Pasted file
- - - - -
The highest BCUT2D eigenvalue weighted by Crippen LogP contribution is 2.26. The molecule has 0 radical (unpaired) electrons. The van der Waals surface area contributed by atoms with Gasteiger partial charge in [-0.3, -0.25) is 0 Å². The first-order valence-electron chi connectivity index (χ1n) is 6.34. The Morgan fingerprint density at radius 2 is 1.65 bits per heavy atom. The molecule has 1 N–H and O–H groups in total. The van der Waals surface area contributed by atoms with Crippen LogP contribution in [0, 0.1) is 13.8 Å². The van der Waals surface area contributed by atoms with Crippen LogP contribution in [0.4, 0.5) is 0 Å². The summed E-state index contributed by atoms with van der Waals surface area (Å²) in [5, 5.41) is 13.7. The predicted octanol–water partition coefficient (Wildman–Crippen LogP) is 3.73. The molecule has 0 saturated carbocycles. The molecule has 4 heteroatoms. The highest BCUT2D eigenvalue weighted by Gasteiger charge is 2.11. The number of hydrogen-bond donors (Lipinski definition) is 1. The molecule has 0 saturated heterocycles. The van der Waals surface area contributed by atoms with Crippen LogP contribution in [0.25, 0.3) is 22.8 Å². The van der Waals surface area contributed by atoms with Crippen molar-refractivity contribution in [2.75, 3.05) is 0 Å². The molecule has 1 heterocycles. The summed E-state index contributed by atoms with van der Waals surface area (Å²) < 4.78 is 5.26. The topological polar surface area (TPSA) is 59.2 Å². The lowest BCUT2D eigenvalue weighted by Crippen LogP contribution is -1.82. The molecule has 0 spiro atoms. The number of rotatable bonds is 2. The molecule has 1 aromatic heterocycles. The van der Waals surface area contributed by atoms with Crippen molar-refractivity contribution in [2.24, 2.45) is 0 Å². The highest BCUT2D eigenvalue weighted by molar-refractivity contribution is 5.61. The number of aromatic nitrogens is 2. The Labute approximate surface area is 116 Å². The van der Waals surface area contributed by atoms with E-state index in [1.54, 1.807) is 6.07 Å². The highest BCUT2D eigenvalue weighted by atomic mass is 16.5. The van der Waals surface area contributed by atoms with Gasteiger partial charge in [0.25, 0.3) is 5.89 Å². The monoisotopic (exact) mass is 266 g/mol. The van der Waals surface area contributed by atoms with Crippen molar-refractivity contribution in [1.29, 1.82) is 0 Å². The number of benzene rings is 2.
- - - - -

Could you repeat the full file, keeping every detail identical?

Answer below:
The highest BCUT2D eigenvalue weighted by Crippen LogP contribution is 2.26. The molecule has 0 radical (unpaired) electrons. The van der Waals surface area contributed by atoms with Gasteiger partial charge in [-0.3, -0.25) is 0 Å². The first-order valence-electron chi connectivity index (χ1n) is 6.34. The Morgan fingerprint density at radius 2 is 1.65 bits per heavy atom. The molecule has 1 N–H and O–H groups in total. The van der Waals surface area contributed by atoms with Crippen LogP contribution in [0, 0.1) is 13.8 Å². The van der Waals surface area contributed by atoms with Crippen LogP contribution in [0.4, 0.5) is 0 Å². The summed E-state index contributed by atoms with van der Waals surface area (Å²) in [5, 5.41) is 13.7. The predicted octanol–water partition coefficient (Wildman–Crippen LogP) is 3.73. The molecule has 0 saturated carbocycles. The molecule has 4 heteroatoms. The highest BCUT2D eigenvalue weighted by Gasteiger charge is 2.11. The number of hydrogen-bond donors (Lipinski definition) is 1. The molecule has 0 saturated heterocycles. The van der Waals surface area contributed by atoms with Crippen LogP contribution in [0.25, 0.3) is 22.8 Å². The van der Waals surface area contributed by atoms with Crippen molar-refractivity contribution in [2.75, 3.05) is 0 Å². The molecule has 1 heterocycles. The summed E-state index contributed by atoms with van der Waals surface area (Å²) < 4.78 is 5.26. The topological polar surface area (TPSA) is 59.2 Å². The lowest BCUT2D eigenvalue weighted by Crippen LogP contribution is -1.82. The molecule has 0 spiro atoms. The number of rotatable bonds is 2. The molecule has 1 aromatic heterocycles. The van der Waals surface area contributed by atoms with Crippen molar-refractivity contribution in [2.24, 2.45) is 0 Å². The highest BCUT2D eigenvalue weighted by molar-refractivity contribution is 5.61. The number of aromatic nitrogens is 2. The Labute approximate surface area is 116 Å². The van der Waals surface area contributed by atoms with E-state index in [1.54, 1.807) is 6.07 Å². The highest BCUT2D eigenvalue weighted by atomic mass is 16.5. The van der Waals surface area contributed by atoms with Gasteiger partial charge in [0.25, 0.3) is 5.89 Å². The monoisotopic (exact) mass is 266 g/mol. The van der Waals surface area contributed by atoms with Crippen molar-refractivity contribution in [1.29, 1.82) is 0 Å². The number of benzene rings is 2.